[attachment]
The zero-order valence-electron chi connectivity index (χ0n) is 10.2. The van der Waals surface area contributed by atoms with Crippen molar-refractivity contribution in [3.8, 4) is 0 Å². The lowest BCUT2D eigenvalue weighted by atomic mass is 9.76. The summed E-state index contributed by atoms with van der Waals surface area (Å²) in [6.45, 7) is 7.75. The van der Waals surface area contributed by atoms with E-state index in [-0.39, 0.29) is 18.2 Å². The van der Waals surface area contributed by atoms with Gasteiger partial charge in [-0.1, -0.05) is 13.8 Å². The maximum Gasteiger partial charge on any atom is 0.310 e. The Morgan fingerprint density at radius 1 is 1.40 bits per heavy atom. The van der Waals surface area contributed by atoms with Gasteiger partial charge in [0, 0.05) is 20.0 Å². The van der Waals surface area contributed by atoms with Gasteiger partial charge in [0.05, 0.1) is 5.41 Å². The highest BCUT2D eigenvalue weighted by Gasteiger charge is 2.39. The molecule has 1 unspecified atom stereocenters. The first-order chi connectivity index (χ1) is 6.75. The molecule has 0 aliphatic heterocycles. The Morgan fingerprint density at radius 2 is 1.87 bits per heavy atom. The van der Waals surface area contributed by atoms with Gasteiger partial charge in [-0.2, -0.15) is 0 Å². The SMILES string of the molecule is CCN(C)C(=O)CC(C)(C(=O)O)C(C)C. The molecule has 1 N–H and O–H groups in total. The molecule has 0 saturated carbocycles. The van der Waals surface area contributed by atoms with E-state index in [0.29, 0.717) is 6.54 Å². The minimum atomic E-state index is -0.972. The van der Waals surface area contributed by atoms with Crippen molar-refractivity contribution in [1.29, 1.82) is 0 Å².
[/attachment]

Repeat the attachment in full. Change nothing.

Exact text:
The zero-order valence-electron chi connectivity index (χ0n) is 10.2. The van der Waals surface area contributed by atoms with Crippen molar-refractivity contribution in [3.8, 4) is 0 Å². The lowest BCUT2D eigenvalue weighted by atomic mass is 9.76. The summed E-state index contributed by atoms with van der Waals surface area (Å²) in [6.45, 7) is 7.75. The van der Waals surface area contributed by atoms with E-state index in [-0.39, 0.29) is 18.2 Å². The van der Waals surface area contributed by atoms with Gasteiger partial charge in [-0.1, -0.05) is 13.8 Å². The maximum Gasteiger partial charge on any atom is 0.310 e. The Morgan fingerprint density at radius 1 is 1.40 bits per heavy atom. The van der Waals surface area contributed by atoms with Gasteiger partial charge in [0, 0.05) is 20.0 Å². The van der Waals surface area contributed by atoms with Gasteiger partial charge in [0.05, 0.1) is 5.41 Å². The highest BCUT2D eigenvalue weighted by Gasteiger charge is 2.39. The molecule has 1 unspecified atom stereocenters. The first-order chi connectivity index (χ1) is 6.75. The molecule has 0 aliphatic heterocycles. The Morgan fingerprint density at radius 2 is 1.87 bits per heavy atom. The van der Waals surface area contributed by atoms with Gasteiger partial charge in [-0.2, -0.15) is 0 Å². The SMILES string of the molecule is CCN(C)C(=O)CC(C)(C(=O)O)C(C)C. The molecule has 1 N–H and O–H groups in total. The molecule has 0 saturated carbocycles. The van der Waals surface area contributed by atoms with E-state index in [0.29, 0.717) is 6.54 Å². The minimum atomic E-state index is -0.972. The van der Waals surface area contributed by atoms with Crippen molar-refractivity contribution in [1.29, 1.82) is 0 Å².